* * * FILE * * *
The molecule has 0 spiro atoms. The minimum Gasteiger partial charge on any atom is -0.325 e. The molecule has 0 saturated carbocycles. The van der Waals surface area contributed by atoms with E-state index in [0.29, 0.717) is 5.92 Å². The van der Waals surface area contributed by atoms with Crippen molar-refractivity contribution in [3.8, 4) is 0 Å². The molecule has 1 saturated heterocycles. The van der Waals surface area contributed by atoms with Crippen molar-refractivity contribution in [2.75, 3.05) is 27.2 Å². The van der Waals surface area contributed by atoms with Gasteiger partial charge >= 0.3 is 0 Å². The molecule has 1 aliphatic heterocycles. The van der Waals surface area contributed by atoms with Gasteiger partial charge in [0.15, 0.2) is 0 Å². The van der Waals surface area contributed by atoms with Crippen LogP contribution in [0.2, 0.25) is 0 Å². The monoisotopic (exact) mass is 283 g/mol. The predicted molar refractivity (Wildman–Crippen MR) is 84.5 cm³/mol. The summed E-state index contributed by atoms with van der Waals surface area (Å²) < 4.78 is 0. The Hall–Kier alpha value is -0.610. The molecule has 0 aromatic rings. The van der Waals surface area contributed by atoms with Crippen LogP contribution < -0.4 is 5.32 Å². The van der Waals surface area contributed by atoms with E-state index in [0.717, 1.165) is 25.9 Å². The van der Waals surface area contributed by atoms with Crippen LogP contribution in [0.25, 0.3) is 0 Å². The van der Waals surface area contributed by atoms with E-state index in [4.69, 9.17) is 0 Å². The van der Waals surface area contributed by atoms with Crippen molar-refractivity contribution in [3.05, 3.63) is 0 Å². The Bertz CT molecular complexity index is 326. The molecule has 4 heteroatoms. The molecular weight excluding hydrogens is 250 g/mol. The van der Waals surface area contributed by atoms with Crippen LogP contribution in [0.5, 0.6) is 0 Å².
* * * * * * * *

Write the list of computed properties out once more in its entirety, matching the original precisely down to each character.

The molecule has 0 spiro atoms. The minimum Gasteiger partial charge on any atom is -0.325 e. The molecule has 0 saturated carbocycles. The van der Waals surface area contributed by atoms with E-state index in [0.29, 0.717) is 5.92 Å². The van der Waals surface area contributed by atoms with Crippen molar-refractivity contribution in [3.8, 4) is 0 Å². The molecule has 1 saturated heterocycles. The van der Waals surface area contributed by atoms with Crippen molar-refractivity contribution in [2.75, 3.05) is 27.2 Å². The van der Waals surface area contributed by atoms with Gasteiger partial charge >= 0.3 is 0 Å². The molecule has 1 aliphatic heterocycles. The van der Waals surface area contributed by atoms with Gasteiger partial charge in [0.15, 0.2) is 0 Å². The van der Waals surface area contributed by atoms with Crippen LogP contribution in [0.2, 0.25) is 0 Å². The monoisotopic (exact) mass is 283 g/mol. The predicted molar refractivity (Wildman–Crippen MR) is 84.5 cm³/mol. The summed E-state index contributed by atoms with van der Waals surface area (Å²) < 4.78 is 0. The Hall–Kier alpha value is -0.610. The molecule has 0 aromatic rings. The van der Waals surface area contributed by atoms with Crippen LogP contribution < -0.4 is 5.32 Å². The van der Waals surface area contributed by atoms with E-state index in [0.717, 1.165) is 25.9 Å². The van der Waals surface area contributed by atoms with Crippen LogP contribution in [0.25, 0.3) is 0 Å². The van der Waals surface area contributed by atoms with E-state index in [4.69, 9.17) is 0 Å². The van der Waals surface area contributed by atoms with Crippen molar-refractivity contribution in [3.05, 3.63) is 0 Å². The Bertz CT molecular complexity index is 326. The molecule has 4 heteroatoms. The molecular weight excluding hydrogens is 250 g/mol. The van der Waals surface area contributed by atoms with Crippen LogP contribution in [0.5, 0.6) is 0 Å².